[111]   Huw Irranca-Davies: Okay, well, thank you very much indeed. We’ve gone slightly over time but we appreciate your time. It’s been quite a robust session, but I know you would expect that as well on something of such key importance. We’ll send to you the transcript so that you can check it. If there are items that we’ve raised that you need to expand upon in writing with us, if you could do so—and thanks to your officials as well. Thank you very much.


[112]   Mark Drakeford: Thank you all very much.


[113]   Huw Irranca-Davies: I’d like to propose now that we adjourn the meeting for 10 minutes, for a very short break before our next session. Content? Thank you.


Gohiriwyd y cyfarfod rhwng 15:32 ac 15:41.
The meeting adjourned between 15:32 and 15:41.


Ymchwiliad Llais Cryfach i Gymru: Sesiwn Dystiolaeth 2
A Stronger Voice for Wales Inquiry: Evidence Session 2


[114]   Huw Irranca-Davies: Welcome to the second part of this afternoon’s session of the Constitutional and Legislative Affairs Committee. We’re moving on to our session now with Sir Paul Silk. You’re very welcome indeed; thank you very much for coming in and spending some time with us. We hope it’s going to be a very interesting session this afternoon. It’s part of our inquiry looking at inter-institutional working in all its myriad functions and purposes—those we see in front of us and those that are hidden behind the scenes—entitled ‘A Stronger Voice for Wales’.


[115]   I wonder whether we can begin, Sir Paul, just referring to the immense work that you did under the Silk commission and the Silk report, too, where you came forward with quite a range of recommendations on inter-governmental arrangements. And they were quite wide-ranging: they covered good practice, reviewing existing guidance notes, a statutory code of practice and many other aspects—I won’t list them all here, but there were many of them. I wonder whether you’re aware now, this much further on, which, if any, of them have been taken forward. Which, if any, of them are being negotiated behind the scenes? What progress have we seen?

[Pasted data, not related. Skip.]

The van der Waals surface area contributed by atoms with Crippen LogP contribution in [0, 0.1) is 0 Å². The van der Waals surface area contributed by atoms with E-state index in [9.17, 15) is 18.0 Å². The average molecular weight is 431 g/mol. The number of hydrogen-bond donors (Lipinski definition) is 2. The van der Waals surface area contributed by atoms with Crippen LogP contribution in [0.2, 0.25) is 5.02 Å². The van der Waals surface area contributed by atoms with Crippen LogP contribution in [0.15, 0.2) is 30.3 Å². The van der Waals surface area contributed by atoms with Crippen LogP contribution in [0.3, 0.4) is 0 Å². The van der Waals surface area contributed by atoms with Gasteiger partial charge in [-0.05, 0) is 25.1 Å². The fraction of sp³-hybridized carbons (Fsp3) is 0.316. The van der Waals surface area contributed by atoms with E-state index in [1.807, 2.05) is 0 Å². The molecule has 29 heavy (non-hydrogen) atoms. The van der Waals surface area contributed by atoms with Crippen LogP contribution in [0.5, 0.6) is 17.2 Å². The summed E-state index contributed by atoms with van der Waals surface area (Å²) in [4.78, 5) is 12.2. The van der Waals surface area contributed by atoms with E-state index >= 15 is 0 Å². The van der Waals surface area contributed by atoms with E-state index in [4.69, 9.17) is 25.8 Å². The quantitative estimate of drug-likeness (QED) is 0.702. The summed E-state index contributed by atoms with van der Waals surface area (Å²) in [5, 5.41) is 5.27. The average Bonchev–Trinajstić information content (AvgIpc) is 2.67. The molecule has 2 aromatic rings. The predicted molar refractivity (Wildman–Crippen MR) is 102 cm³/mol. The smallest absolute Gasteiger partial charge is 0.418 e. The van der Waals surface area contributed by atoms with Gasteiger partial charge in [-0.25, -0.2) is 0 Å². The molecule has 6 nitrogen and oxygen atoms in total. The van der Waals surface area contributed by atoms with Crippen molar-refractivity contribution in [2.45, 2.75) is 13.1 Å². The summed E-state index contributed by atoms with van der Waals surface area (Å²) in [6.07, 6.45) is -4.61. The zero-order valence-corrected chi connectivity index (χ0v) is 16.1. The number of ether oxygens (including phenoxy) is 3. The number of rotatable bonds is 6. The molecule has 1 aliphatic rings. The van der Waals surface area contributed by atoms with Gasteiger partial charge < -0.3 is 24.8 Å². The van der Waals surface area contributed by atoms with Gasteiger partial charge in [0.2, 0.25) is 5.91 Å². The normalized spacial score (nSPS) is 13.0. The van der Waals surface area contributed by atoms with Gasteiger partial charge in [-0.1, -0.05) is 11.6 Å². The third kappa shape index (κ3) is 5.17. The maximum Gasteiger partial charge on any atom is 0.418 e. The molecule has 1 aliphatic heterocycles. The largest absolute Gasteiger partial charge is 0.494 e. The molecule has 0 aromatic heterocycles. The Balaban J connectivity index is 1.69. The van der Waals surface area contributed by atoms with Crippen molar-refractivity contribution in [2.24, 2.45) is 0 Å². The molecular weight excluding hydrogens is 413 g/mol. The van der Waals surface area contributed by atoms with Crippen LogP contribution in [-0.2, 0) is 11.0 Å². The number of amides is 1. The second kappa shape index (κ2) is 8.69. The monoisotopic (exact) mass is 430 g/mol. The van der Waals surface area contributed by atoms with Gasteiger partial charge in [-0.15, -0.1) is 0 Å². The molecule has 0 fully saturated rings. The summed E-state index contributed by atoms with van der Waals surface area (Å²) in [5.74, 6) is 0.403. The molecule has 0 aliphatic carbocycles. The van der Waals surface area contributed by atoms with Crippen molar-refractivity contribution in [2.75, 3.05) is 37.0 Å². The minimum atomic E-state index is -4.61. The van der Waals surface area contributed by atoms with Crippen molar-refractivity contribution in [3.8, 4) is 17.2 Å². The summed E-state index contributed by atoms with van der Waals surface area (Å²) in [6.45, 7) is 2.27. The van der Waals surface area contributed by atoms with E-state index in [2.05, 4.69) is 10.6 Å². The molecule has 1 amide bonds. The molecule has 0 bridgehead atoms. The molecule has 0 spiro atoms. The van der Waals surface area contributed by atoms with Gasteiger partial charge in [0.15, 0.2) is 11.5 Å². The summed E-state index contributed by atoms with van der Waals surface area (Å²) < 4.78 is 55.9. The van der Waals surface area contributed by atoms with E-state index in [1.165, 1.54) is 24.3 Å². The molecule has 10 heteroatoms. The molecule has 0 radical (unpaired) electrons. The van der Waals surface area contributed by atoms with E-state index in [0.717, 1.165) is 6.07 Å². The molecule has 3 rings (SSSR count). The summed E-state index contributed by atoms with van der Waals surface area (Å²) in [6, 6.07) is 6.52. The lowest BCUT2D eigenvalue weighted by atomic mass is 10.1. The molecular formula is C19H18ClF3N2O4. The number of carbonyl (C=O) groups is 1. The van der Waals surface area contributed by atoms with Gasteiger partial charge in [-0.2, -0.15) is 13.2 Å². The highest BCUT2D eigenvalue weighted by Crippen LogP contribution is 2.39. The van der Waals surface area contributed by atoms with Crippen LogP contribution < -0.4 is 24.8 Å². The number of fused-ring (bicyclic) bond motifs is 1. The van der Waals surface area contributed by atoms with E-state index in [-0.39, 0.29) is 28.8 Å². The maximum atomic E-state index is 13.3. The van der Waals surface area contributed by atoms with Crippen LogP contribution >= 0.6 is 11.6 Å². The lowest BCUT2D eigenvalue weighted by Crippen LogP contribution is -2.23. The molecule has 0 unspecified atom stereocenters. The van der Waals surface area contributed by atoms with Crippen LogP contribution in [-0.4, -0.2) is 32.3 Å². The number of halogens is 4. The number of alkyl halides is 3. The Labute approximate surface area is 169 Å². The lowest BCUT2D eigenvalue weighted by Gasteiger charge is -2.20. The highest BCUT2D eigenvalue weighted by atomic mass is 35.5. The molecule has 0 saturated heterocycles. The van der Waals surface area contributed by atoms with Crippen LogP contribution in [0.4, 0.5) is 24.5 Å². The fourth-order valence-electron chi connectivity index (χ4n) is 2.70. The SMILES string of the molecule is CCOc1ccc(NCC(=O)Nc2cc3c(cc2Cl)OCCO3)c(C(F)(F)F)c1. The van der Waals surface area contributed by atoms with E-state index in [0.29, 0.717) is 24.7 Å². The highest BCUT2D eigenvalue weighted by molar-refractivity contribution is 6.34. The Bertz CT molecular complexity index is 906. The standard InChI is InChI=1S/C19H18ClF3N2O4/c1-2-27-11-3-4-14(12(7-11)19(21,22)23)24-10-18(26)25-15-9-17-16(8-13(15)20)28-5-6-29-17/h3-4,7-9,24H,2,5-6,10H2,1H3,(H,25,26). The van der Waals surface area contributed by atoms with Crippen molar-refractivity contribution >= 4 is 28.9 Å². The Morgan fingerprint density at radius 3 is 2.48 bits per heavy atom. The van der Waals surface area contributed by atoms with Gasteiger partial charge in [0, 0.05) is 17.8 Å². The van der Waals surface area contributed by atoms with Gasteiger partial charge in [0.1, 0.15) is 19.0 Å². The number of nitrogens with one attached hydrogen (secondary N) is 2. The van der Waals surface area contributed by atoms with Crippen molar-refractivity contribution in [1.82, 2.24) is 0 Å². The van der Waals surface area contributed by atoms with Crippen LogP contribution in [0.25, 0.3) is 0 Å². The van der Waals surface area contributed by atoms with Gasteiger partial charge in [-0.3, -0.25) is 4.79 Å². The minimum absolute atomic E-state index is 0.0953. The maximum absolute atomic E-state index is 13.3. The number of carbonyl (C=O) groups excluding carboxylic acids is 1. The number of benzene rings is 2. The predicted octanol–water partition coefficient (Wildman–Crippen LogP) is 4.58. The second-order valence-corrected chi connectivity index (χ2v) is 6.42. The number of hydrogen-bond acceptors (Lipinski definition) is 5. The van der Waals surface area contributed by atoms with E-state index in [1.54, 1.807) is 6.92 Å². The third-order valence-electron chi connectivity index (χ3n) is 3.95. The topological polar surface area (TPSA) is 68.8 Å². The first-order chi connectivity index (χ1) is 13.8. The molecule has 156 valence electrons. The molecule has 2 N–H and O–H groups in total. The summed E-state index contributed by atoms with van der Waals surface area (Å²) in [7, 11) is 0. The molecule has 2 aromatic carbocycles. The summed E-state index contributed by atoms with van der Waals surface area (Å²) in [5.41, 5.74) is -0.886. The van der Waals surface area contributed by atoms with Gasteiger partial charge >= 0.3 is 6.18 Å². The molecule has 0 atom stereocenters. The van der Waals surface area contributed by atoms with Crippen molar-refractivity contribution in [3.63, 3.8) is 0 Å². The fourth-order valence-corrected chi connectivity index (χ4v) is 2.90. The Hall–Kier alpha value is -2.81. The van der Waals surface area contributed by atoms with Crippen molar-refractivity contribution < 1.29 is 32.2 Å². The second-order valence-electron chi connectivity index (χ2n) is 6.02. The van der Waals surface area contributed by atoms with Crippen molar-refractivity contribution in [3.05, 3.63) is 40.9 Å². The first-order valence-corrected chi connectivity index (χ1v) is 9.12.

[116]   Sir Paul Silk: Thank you very much, Chair. It’s a pleasure to be here again. One of the strange things about doing something like this commission is that you, as it were, father children, you send them off into the world and then you don’t find out anything about what happens to them afterwards, so I’ve been a rather negligent father, in that sense. [Laughter.] So, you don’t get any formal reports back on what progress has been made in implementing any of the recommendations that, as a commission, you make. So, I’m as dependent as the next citizen on finding these things out from people I talk to and contacts I make.


[117]   I have no particular knowledge of anything that’s happened, but I obviously have retained an interest in seeing some of these things as they move forward. So, the fact that the Government, the UK Government, has promised to review the memorandum of understanding and the sort of progress that I think has been made by things like the more frequent meeting of the Joint Ministerial Committee are some things that I have noticed, but, no, I certainly haven’t had any report back on the internal workings inside Government, although I do understand from people I’ve talked to that a lot of things have been knocked off course by the decision on 23 June last year.


[118]   Huw Irranca-Davies: Yes, indeed. The recommendations that you made there, as the father to those recommendations—do you still stand by them as the father? Do you still think that the range of recommendations that you had was good and sound, or are any of these errant children that you now want to disown? [Laughter.]